By the year 2070, salt marshes on Martha’s Vineyard are expected to decrease by nearly 200 acres as sea levels rise, forcing shorelines and floodplains inland and threatening homes and vital ecosystems that have existed for generations.

That’s roughly the equivalent of losing half of East Chop — or six Camp Grounds worth of gingerbread cottages.

The Martha’s Vineyard Commission has been working with the state Coastal Zone Management (CZM) agency to map the expected changes at locations across the Island — from Squibnocket Pond to Sunset Lake — so Vineyarders can better visualize and understand the impacts of wetland migration in their own backyards.

Using data from CZM’s Sea Level Affecting Marsh Migration (SLAMM) model, commission special projects planner Dan Doyle and cartographer Chris Seidel have put together about a half-dozen story maps through GIS technology that illustrate how the Island’s wetlands are expected to evolve and migrate inland over the next 50 years.

The maps, now available online and made possible by a 2019 Edey Foundation grant, paint a picture of an Island with 125 miles of rapidly-changing shoreline and coastal ecosystems that will be transformed as marshlands recede and regularly flooded wetlands take their place, testing crucial services and infrastructure such as the Martha’s Vineyard Hospital and Dukes County avenue, among others.

The SLAMM model bases its predictions on an expected 4.5-foot linear increase in sea levels over the next 80 years. Although it does not account for existing infrastructure, it does use existing topographic conditions, including current ecosystems and shorelines, to assess habitat change.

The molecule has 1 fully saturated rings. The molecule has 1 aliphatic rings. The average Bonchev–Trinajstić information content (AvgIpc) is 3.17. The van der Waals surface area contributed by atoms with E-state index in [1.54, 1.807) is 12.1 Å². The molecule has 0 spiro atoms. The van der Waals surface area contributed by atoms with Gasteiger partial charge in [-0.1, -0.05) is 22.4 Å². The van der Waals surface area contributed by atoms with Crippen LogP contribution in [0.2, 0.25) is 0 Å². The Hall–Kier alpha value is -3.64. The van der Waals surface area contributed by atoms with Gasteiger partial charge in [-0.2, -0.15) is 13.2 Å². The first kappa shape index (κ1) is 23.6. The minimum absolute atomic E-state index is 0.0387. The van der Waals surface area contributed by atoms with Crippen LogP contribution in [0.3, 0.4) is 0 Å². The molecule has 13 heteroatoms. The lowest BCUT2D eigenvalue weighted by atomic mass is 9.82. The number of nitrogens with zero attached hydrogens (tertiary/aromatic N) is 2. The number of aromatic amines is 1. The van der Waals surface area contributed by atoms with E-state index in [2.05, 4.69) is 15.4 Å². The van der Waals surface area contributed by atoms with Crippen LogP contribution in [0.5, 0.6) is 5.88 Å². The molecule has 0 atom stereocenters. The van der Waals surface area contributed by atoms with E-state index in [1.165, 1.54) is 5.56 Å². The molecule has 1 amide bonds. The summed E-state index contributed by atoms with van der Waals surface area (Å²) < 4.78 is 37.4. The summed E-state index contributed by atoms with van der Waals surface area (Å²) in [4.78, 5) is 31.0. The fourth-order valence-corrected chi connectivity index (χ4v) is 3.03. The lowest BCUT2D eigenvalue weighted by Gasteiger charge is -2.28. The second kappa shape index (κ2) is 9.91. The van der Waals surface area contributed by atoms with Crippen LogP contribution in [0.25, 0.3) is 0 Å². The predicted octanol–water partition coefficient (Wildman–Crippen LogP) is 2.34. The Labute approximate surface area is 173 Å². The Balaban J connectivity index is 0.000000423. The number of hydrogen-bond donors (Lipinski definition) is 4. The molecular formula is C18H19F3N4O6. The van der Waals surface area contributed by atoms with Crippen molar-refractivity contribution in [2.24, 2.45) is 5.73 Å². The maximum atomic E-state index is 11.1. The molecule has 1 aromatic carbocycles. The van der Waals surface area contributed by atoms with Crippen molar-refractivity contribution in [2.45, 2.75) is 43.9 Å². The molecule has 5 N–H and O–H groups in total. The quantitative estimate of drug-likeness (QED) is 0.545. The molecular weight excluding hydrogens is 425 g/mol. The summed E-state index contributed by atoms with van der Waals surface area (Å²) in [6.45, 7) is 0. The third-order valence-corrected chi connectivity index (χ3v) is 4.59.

In an interview this week, Mr. Doyle said the goal of the story maps was partially to show Islanders how wetland migration will occur in the coming decades, especially in areas that have not been developed — and based on sea-level rise, probably should stay that way.

“For as much vulnerability as we have on the Island, we also have a big swath of area where we haven’t developed and we can sort of let natural progression take its course,” Mr. Doyle said. “When you build in wetlands, you don’t have that sponge, that buffer . . . we were hoping to spotlight a few key areas so that people could visualize what’s expected to happen.”

The maps focus on four primary areas: the Lake Tashmoo inlet, Brush Pond near the hospital, Sunset Lake in Oak Bluffs and Squibnocket Pond in Chilmark and Aquinnah, overlaying satellite images with specific varieties of wetlands. Although the SLAMM model includes dozens of different ecosystems, commission staff decided to focus on about seven, dividing the maps into regularly or irregularly flooded salt marshes, transitional salt marsh, freshwater marsh or swamp, beach, open water and dry land.

Each map includes three different overlays, including a baseline overlay for 2020, and then two future overlays for 2050 and 2070. The maps function a little like half-century-long meteorology radars, providing a birds-eye-view, cartographic narrative for the future of the Island’s coastal ecology.

The SLAMM data shows that at most of the four sites, regularly flooded marshland is expected to increase a hundredfold. At Sunset Lake near downtown Oak Bluffs, wetlands are expected to extend to the far side of Dukes County avenue, forfeiting freshwater marsh for a more brackish ecosystem.

But the houses and development across the road will prevent that, creating a different set of challenges.

“The reality is, if you’re in a wetland or marsh, maybe that same marsh migration can’t happen,” Mr. Doyle said. “But at least you know your home, your property, is not the most livable place — that it’s mud hen season every day,” Mr. Doyle said.

Mr. Doyle said towns on the Island could use the model to assess the vulnerability of particular homes in coastal wetlands, and agencies like the Martha’s Vineyard Land Bank could use the maps to determine the long-term viability of prospective property purchases, including land on the Tashmoo inlet. Mr. Doyle also said the SLAMM data is guiding the Oak Bluffs planning board in its pursuit of a district of critical planning concern around Sengekontacket Pond, in order to reserve the area for salt marsh migration.

The Island has more than 3,500 acres of wetlands. But as sea levels rise, the retreat of those wetlands will affect people Islandwide. And it may force human retreat, as well.

“We need to really rethink — and take back the mantle — on what retreat actually means,” Mr. Doyle said. “It’s a sacrifice for the sake of the community, and all the people who are behind those homes.”